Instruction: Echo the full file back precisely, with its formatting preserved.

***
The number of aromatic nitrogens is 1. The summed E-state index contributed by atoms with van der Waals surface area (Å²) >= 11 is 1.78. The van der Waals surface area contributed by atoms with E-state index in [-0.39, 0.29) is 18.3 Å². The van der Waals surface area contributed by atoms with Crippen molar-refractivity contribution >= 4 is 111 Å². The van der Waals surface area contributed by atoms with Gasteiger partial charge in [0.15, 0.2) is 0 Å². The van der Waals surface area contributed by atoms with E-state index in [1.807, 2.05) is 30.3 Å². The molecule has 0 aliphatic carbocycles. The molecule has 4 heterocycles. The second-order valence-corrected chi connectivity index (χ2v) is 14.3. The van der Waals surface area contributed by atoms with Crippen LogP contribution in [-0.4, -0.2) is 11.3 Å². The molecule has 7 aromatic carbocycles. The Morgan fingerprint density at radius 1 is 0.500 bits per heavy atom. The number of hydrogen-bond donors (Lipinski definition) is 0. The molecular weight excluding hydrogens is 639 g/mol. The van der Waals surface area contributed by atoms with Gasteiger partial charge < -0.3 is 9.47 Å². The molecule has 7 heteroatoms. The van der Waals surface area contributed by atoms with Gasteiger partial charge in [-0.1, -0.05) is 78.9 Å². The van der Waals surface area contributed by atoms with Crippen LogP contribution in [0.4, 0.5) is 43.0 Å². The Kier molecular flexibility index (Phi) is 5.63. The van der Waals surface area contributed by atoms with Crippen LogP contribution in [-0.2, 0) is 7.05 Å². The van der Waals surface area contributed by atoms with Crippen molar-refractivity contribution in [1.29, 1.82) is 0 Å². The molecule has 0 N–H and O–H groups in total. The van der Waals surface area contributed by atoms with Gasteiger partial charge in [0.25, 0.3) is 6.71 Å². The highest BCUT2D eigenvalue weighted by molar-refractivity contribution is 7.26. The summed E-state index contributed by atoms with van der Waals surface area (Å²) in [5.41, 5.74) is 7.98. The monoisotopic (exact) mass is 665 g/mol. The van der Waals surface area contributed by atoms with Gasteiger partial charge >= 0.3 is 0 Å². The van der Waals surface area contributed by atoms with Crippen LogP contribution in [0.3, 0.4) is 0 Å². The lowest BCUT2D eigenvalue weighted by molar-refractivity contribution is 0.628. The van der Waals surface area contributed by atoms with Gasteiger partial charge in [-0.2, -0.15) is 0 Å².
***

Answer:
The number of aromatic nitrogens is 1. The summed E-state index contributed by atoms with van der Waals surface area (Å²) >= 11 is 1.78. The van der Waals surface area contributed by atoms with E-state index in [-0.39, 0.29) is 18.3 Å². The van der Waals surface area contributed by atoms with Crippen molar-refractivity contribution >= 4 is 111 Å². The van der Waals surface area contributed by atoms with Gasteiger partial charge in [0.15, 0.2) is 0 Å². The van der Waals surface area contributed by atoms with E-state index in [1.807, 2.05) is 30.3 Å². The molecule has 0 aliphatic carbocycles. The molecule has 4 heterocycles. The second-order valence-corrected chi connectivity index (χ2v) is 14.3. The van der Waals surface area contributed by atoms with Crippen LogP contribution in [-0.4, -0.2) is 11.3 Å². The molecule has 7 aromatic carbocycles. The Morgan fingerprint density at radius 1 is 0.500 bits per heavy atom. The number of hydrogen-bond donors (Lipinski definition) is 0. The molecular weight excluding hydrogens is 639 g/mol. The van der Waals surface area contributed by atoms with Gasteiger partial charge < -0.3 is 9.47 Å². The molecule has 7 heteroatoms. The van der Waals surface area contributed by atoms with Gasteiger partial charge in [-0.1, -0.05) is 78.9 Å². The van der Waals surface area contributed by atoms with Crippen LogP contribution in [0.4, 0.5) is 43.0 Å². The Kier molecular flexibility index (Phi) is 5.63. The van der Waals surface area contributed by atoms with Crippen LogP contribution in [-0.2, 0) is 7.05 Å². The van der Waals surface area contributed by atoms with Crippen molar-refractivity contribution in [1.29, 1.82) is 0 Å². The molecule has 0 N–H and O–H groups in total. The van der Waals surface area contributed by atoms with Gasteiger partial charge in [0.25, 0.3) is 6.71 Å². The highest BCUT2D eigenvalue weighted by molar-refractivity contribution is 7.26. The summed E-state index contributed by atoms with van der Waals surface area (Å²) in [5.41, 5.74) is 7.98. The monoisotopic (exact) mass is 665 g/mol. The van der Waals surface area contributed by atoms with Gasteiger partial charge >= 0.3 is 0 Å². The van der Waals surface area contributed by atoms with Crippen LogP contribution in [0.3, 0.4) is 0 Å². The lowest BCUT2D eigenvalue weighted by molar-refractivity contribution is 0.628. The van der Waals surface area contributed by atoms with Gasteiger partial charge in [-0.2, -0.15) is 0 Å².